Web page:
He stresses that the successful person is not necessarily the person who turns out the very best CV and performance at interview. He or she must have the best professional match with the criteria for the job, but a recruitment panel has to be aware that although some people do not come across as well as others in the heat of an interview, they can turn out to be real crackers in the post.
David McGrouther, formerly of Lothian Region now number two at West Lothian, concurs that the winner does not have to be perfection.
Selection panels see many stilted presentations by tense individuals. In the minutes before an interview a personnel officer walking into the gents toilet discovered one flustered woman applicant busy grooming herself in the mirror.
McGrouther remembers one terrified candidate. "She stuttered and stumbled until we gave her a glass of water, then she took off like a steam train doing brilliantly."
He remembers, however, another candidate upon whom a glass of water had the opposite effect. It toppled over and as the liquid ran across the table towards her she went to pieces. Another candidate seemed to fall apart when she realised that a member of the selection panel knew her many years previously. Yet another was thrown when lobbed perhaps the daftest question ever asked at interview: "How many fire extinguishers did you notice in the school?" But panels cannot make too many allowances, McGrouther says: "Headteachers have to be able to deal with stress. Sooner or later an irate parent will bound into their office and they have to be able to deal with that."
A member of a larger educational authority says he fears that the school board members on selection panels might have difficulty with sophisticated psychometric tests. "It may be the only interview they ever conduct in their lives. How could they become so skilled that candidates feel they are being tried fairly?" He believes that school board members generally have a restricted approach. "They tend to be quite conservative and put a local slant on things. They can find it very difficult to overlook a good deputy or assistant head."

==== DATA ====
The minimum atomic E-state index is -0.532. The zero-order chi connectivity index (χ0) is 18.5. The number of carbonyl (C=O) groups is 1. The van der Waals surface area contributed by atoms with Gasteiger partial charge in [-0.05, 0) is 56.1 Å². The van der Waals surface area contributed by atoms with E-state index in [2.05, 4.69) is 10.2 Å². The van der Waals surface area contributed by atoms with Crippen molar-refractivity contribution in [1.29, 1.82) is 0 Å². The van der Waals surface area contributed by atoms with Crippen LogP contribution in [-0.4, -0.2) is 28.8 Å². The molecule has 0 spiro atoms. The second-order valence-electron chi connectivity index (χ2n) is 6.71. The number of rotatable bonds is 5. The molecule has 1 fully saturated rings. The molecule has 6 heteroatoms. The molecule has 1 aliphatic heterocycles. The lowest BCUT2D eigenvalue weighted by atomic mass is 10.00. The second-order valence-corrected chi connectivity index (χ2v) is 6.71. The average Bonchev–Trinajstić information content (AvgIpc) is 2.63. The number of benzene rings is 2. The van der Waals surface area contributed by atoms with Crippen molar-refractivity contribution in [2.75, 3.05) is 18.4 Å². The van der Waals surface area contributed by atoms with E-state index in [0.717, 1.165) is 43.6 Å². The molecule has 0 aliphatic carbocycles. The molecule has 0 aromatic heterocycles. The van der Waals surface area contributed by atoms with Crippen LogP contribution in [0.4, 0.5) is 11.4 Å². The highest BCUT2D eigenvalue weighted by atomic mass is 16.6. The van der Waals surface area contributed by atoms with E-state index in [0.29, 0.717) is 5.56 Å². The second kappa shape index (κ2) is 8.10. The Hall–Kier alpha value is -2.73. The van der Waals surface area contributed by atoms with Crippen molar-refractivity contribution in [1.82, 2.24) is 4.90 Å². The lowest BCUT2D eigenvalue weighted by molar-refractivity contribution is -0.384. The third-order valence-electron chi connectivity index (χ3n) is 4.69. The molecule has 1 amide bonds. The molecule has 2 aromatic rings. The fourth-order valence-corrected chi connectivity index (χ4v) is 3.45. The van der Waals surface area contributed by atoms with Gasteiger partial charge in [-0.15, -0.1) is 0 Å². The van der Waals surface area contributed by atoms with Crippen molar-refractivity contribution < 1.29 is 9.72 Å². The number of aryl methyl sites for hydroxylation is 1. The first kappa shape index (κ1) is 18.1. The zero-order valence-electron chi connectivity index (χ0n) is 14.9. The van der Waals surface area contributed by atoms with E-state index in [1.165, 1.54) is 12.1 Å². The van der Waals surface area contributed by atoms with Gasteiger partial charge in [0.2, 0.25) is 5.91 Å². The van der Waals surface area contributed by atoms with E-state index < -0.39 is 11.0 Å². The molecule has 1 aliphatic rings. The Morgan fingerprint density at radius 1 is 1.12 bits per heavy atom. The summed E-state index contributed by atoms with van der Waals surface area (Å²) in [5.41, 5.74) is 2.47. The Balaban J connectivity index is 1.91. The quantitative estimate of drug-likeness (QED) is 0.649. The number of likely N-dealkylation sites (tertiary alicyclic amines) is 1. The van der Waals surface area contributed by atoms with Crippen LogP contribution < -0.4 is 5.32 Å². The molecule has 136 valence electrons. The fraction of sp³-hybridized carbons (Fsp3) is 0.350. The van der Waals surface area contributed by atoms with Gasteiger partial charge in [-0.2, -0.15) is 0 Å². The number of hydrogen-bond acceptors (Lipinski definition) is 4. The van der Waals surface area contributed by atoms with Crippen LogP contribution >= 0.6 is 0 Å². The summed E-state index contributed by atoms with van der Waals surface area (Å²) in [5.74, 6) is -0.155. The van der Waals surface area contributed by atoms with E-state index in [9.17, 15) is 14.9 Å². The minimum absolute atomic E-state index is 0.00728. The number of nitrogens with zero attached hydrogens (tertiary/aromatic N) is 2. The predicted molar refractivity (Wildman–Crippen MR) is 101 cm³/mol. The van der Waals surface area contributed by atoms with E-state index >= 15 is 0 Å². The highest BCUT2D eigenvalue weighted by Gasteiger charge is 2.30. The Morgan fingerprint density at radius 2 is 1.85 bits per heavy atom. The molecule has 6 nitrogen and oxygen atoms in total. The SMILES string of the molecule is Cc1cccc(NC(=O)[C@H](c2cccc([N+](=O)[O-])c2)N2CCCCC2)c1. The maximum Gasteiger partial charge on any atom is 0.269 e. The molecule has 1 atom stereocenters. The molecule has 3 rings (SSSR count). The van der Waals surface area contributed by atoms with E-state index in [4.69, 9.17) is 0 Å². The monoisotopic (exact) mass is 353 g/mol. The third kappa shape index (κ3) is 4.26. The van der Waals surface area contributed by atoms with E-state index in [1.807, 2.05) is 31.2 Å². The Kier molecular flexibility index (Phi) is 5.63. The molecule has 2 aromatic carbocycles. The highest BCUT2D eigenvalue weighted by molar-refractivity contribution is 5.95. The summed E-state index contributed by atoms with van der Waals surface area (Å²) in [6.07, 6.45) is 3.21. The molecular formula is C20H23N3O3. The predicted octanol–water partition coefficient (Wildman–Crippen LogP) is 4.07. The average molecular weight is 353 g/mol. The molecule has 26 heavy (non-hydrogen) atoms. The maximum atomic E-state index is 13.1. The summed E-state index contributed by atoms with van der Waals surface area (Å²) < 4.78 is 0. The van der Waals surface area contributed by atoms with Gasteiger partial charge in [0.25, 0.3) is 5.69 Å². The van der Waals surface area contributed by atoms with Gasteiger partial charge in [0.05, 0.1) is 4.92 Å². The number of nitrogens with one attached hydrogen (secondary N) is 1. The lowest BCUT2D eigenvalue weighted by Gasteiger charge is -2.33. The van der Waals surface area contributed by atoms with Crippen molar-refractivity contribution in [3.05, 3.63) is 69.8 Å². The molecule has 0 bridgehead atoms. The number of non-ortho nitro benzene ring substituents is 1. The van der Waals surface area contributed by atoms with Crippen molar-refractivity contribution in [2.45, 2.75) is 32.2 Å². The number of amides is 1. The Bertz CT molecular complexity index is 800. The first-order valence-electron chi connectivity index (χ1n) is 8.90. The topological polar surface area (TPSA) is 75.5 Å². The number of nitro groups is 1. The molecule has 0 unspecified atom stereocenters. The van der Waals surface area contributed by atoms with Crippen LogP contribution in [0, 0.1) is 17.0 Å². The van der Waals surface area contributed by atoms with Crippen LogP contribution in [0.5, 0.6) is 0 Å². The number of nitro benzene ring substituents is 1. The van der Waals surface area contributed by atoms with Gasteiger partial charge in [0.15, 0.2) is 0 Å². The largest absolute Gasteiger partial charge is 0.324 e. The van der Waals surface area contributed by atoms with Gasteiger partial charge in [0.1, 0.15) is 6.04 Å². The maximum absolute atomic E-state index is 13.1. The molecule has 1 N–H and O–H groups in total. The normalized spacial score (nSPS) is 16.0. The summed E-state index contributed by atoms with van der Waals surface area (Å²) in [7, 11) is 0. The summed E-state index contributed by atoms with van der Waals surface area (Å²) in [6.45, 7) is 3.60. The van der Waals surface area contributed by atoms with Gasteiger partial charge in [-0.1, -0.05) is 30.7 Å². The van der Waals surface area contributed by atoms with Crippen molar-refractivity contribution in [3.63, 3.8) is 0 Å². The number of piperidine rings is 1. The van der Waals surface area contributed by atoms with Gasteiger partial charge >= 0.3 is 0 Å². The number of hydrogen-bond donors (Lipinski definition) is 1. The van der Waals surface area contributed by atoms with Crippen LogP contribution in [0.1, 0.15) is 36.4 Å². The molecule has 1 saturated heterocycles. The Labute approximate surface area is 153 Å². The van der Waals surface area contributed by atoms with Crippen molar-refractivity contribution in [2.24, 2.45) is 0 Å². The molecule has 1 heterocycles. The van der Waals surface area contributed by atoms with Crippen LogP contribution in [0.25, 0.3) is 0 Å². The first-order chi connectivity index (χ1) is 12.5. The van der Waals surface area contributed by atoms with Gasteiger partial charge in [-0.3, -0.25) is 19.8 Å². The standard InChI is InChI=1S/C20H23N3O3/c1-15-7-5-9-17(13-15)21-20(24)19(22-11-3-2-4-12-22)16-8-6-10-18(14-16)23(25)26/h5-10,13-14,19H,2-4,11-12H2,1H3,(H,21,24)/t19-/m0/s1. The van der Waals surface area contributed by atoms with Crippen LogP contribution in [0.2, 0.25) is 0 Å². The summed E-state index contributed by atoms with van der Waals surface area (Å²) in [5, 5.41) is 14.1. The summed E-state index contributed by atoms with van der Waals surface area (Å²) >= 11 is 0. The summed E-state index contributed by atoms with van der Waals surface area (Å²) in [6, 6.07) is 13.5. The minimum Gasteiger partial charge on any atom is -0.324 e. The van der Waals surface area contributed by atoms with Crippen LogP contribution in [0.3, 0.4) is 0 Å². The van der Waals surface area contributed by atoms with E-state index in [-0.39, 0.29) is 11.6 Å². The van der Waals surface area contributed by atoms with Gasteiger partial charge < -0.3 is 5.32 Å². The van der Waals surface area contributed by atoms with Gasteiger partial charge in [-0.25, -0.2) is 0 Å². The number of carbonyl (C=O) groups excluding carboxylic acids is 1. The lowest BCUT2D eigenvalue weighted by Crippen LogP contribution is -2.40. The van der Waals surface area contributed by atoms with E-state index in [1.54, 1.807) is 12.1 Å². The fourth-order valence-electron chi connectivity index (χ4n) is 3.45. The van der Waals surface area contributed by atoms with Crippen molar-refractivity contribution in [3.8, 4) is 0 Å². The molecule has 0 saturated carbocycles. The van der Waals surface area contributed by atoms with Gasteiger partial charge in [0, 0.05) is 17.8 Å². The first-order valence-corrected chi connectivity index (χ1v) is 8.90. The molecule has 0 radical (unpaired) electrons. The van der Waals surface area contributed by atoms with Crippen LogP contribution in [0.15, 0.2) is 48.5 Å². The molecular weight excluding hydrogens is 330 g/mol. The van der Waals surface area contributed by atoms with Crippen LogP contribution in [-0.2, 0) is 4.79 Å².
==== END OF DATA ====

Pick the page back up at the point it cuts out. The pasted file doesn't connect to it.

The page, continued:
The official was privately outraged when he witnessed board members of a medium-size primary plump for what he felt was the weakest candidate out of six. "He was the only male candidate and they felt they needed a man on the staff."
While recognising the drawback of relying on just a 40-minute interview, he has reservations too over the idea of some kind of social function with wine and food before an interview.
He feels he himself was offered a job by another authority in part because he had trade union connections which made conversation over dinner easy with councillors on the panel.
"The danger is that the panel recruits some kind of clone of themselves. Anyway, how do you begin to score chit chat?"
AT THE INTERVIEW
* Look confident, whatever you feel inside
* Show a sense of vision
* Back up any claim to a skill with evidence of when and where it was put to effective use
* Show energy and enthusiasm, without naivety
* Treat the panel as human beings without being overfamiliar